Ava Nickerson is in her late twenties, is a successful career woman, and is the eldest daughter of a mother who has just been diagnosed with breast cancer. Ava’s younger sister, Lauren, flies back home as soon as the two sisters hear about the diagnosis. After a late evening, Lauren stumbles upon a contract that their mother had drawn up with neighbours who had moved away years ago – betrothing Ava to the neighbour’s son.
Lauren is now determined to have some fun while she’s in town, and hunts down the guy Ava is apparently betrothed to, in order to introduce them again, all in the name of a little payback.
As much as I rant about chicklit, I can’t help hoping that I’m going to read something like Ally Carter‘s Card series or Shanna Swendson‘s Enchanted, Inc. series. So I keep coming back for more. And it’s hard to find something as good as those two series’. And then I get angry about flakey characters and start ranting about the same things over and over again.
Overall this wasn’t too bad. Not as good as Carter’s or Swendson’s books, but still, not too bad. Ava, the main character, wasn’t flakey, but she was … well, it’s frustrating to read about a brilliant career woman who needs to be made-over (of sorts) before getting her happy ending. And I’m all for extreme low-maintenance, but it came across like the author was saying that people who are great in business are dowdy, weary shabby clothes that don’t fit or flatter, don’t try things on before buying them to see if they fit, etc etc. Just basically don’t care about things other than work. Contrasted with Ava’s sister, it made it even more obvious – Lauren was a fashionista, completely ditzy, in crazy amounts of debt because she can’t see something she wants without buying it… It was like the author took two ends of the stereotype spectrum with the sisters and it was a bit too much at times.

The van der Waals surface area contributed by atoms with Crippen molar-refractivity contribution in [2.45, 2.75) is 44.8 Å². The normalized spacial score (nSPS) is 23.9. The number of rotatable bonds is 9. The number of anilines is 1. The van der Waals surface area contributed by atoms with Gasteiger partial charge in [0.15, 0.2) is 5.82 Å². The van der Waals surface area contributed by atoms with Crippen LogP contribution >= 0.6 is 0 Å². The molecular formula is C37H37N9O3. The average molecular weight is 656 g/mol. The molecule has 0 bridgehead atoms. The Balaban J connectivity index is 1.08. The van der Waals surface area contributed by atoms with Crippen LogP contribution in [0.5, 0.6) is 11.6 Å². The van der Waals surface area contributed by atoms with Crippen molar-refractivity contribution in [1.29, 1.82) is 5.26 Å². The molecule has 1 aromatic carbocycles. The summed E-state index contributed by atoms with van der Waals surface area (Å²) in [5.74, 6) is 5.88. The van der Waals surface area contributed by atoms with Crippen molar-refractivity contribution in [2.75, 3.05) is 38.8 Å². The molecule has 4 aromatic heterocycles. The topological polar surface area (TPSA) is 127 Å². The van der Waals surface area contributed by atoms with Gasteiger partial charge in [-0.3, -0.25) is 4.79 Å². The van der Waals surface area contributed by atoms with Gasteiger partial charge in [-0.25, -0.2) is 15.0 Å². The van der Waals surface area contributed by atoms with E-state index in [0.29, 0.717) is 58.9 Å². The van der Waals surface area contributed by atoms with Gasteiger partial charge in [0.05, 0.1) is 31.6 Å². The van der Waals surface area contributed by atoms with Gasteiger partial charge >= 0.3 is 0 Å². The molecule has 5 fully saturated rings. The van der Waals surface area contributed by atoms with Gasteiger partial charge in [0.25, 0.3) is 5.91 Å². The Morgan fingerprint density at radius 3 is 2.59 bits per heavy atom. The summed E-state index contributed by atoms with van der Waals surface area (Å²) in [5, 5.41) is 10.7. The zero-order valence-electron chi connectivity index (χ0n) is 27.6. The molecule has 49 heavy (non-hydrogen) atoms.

And in regards to Russell, the guy Ava is betrothed to… He was, in short, the stereotypical dream man. Enjoys shopping – is the one to suggest going in the first place, for that matter. Buys her a pair of Prada shoes after one date. Not to mention all the other clothes he randomly gives her. And as much as I would like a guy to buy me a pair of Prada shoes, he was … well, rather boring.
The book was like a cross between Shopaholic (and those who enjoyed the Shopaholic books would like this one) and the myth of Pygmalion. BUT, at least the author grasped this, and made a statement in the dialogue between two characters as to how like Pygmalion the story was.